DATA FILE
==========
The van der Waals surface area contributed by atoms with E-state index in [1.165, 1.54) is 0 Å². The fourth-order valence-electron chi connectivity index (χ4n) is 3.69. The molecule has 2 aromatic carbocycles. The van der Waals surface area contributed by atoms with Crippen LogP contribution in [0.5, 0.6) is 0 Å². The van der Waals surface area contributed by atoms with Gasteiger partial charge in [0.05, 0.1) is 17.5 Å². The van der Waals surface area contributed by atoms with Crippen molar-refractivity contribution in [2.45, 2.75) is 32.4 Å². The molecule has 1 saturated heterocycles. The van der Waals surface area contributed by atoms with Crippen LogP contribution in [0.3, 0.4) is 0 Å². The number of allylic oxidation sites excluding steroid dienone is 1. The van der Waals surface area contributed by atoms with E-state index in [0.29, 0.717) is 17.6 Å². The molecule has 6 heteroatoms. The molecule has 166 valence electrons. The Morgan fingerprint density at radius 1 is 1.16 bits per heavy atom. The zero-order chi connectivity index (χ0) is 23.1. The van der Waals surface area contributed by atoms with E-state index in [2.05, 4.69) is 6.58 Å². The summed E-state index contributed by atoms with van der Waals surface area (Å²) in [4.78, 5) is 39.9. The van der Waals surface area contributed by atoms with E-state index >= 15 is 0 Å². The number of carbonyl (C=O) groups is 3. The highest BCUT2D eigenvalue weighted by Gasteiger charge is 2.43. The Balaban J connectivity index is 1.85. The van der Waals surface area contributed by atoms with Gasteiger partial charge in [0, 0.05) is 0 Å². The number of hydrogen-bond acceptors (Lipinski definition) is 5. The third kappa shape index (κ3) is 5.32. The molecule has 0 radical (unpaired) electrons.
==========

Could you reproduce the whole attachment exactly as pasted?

The van der Waals surface area contributed by atoms with E-state index in [1.165, 1.54) is 0 Å². The fourth-order valence-electron chi connectivity index (χ4n) is 3.69. The molecule has 2 aromatic carbocycles. The van der Waals surface area contributed by atoms with Crippen LogP contribution in [0.5, 0.6) is 0 Å². The van der Waals surface area contributed by atoms with Gasteiger partial charge in [0.05, 0.1) is 17.5 Å². The van der Waals surface area contributed by atoms with Crippen molar-refractivity contribution in [2.45, 2.75) is 32.4 Å². The molecule has 1 saturated heterocycles. The van der Waals surface area contributed by atoms with Crippen LogP contribution in [0.3, 0.4) is 0 Å². The number of allylic oxidation sites excluding steroid dienone is 1. The van der Waals surface area contributed by atoms with E-state index in [0.29, 0.717) is 17.6 Å². The molecule has 6 heteroatoms. The molecule has 166 valence electrons. The Morgan fingerprint density at radius 1 is 1.16 bits per heavy atom. The zero-order chi connectivity index (χ0) is 23.1. The van der Waals surface area contributed by atoms with E-state index in [2.05, 4.69) is 6.58 Å². The summed E-state index contributed by atoms with van der Waals surface area (Å²) in [4.78, 5) is 39.9. The van der Waals surface area contributed by atoms with E-state index >= 15 is 0 Å². The number of carbonyl (C=O) groups is 3. The highest BCUT2D eigenvalue weighted by Gasteiger charge is 2.43. The Balaban J connectivity index is 1.85. The van der Waals surface area contributed by atoms with Gasteiger partial charge in [0, 0.05) is 0 Å². The number of hydrogen-bond acceptors (Lipinski definition) is 5. The third kappa shape index (κ3) is 5.32. The molecule has 0 radical (unpaired) electrons.